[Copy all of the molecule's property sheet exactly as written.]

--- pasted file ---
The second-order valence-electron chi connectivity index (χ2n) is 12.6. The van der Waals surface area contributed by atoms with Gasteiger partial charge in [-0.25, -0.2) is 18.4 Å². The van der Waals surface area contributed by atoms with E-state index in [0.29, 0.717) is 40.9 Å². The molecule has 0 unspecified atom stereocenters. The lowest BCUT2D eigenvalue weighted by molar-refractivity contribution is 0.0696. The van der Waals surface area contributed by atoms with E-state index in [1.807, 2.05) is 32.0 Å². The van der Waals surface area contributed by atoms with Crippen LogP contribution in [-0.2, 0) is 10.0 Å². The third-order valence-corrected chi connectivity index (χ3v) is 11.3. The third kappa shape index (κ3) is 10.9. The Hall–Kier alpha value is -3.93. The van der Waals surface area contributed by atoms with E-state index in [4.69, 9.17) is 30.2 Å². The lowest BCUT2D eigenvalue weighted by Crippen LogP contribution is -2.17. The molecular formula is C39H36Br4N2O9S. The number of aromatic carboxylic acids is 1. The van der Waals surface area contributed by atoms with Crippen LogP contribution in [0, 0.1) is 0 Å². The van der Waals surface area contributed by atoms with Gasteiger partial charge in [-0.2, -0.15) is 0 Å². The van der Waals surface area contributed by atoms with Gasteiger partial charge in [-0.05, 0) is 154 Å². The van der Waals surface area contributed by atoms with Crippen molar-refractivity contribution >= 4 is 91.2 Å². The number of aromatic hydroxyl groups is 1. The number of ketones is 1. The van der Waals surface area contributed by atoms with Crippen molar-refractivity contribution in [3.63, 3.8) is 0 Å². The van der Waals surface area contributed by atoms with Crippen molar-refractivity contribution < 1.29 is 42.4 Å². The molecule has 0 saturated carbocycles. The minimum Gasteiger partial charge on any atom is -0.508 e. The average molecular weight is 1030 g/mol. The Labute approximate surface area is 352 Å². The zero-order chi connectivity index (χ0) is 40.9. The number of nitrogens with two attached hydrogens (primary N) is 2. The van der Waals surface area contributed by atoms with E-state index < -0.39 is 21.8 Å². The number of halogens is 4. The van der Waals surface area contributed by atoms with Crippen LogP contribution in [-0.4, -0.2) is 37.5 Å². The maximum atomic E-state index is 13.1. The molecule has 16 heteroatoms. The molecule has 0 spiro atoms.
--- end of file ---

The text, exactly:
The second-order valence-electron chi connectivity index (χ2n) is 12.6. The van der Waals surface area contributed by atoms with Gasteiger partial charge in [-0.25, -0.2) is 18.4 Å². The van der Waals surface area contributed by atoms with E-state index in [0.29, 0.717) is 40.9 Å². The molecule has 0 unspecified atom stereocenters. The lowest BCUT2D eigenvalue weighted by molar-refractivity contribution is 0.0696. The van der Waals surface area contributed by atoms with E-state index in [1.807, 2.05) is 32.0 Å². The van der Waals surface area contributed by atoms with Crippen LogP contribution in [-0.2, 0) is 10.0 Å². The third-order valence-corrected chi connectivity index (χ3v) is 11.3. The third kappa shape index (κ3) is 10.9. The Hall–Kier alpha value is -3.93. The van der Waals surface area contributed by atoms with E-state index in [4.69, 9.17) is 30.2 Å². The lowest BCUT2D eigenvalue weighted by Crippen LogP contribution is -2.17. The molecular formula is C39H36Br4N2O9S. The number of aromatic carboxylic acids is 1. The van der Waals surface area contributed by atoms with Crippen LogP contribution in [0, 0.1) is 0 Å². The van der Waals surface area contributed by atoms with Gasteiger partial charge in [-0.2, -0.15) is 0 Å². The van der Waals surface area contributed by atoms with Gasteiger partial charge in [-0.05, 0) is 154 Å². The van der Waals surface area contributed by atoms with Crippen molar-refractivity contribution >= 4 is 91.2 Å². The number of aromatic hydroxyl groups is 1. The number of ketones is 1. The van der Waals surface area contributed by atoms with Crippen molar-refractivity contribution in [3.63, 3.8) is 0 Å². The van der Waals surface area contributed by atoms with Crippen molar-refractivity contribution < 1.29 is 42.4 Å². The molecule has 0 saturated carbocycles. The minimum Gasteiger partial charge on any atom is -0.508 e. The average molecular weight is 1030 g/mol. The Labute approximate surface area is 352 Å². The zero-order chi connectivity index (χ0) is 40.9. The number of nitrogens with two attached hydrogens (primary N) is 2. The van der Waals surface area contributed by atoms with E-state index < -0.39 is 21.8 Å². The number of halogens is 4. The van der Waals surface area contributed by atoms with Crippen LogP contribution in [-0.4, -0.2) is 37.5 Å². The maximum atomic E-state index is 13.1. The molecule has 16 heteroatoms. The molecule has 0 spiro atoms.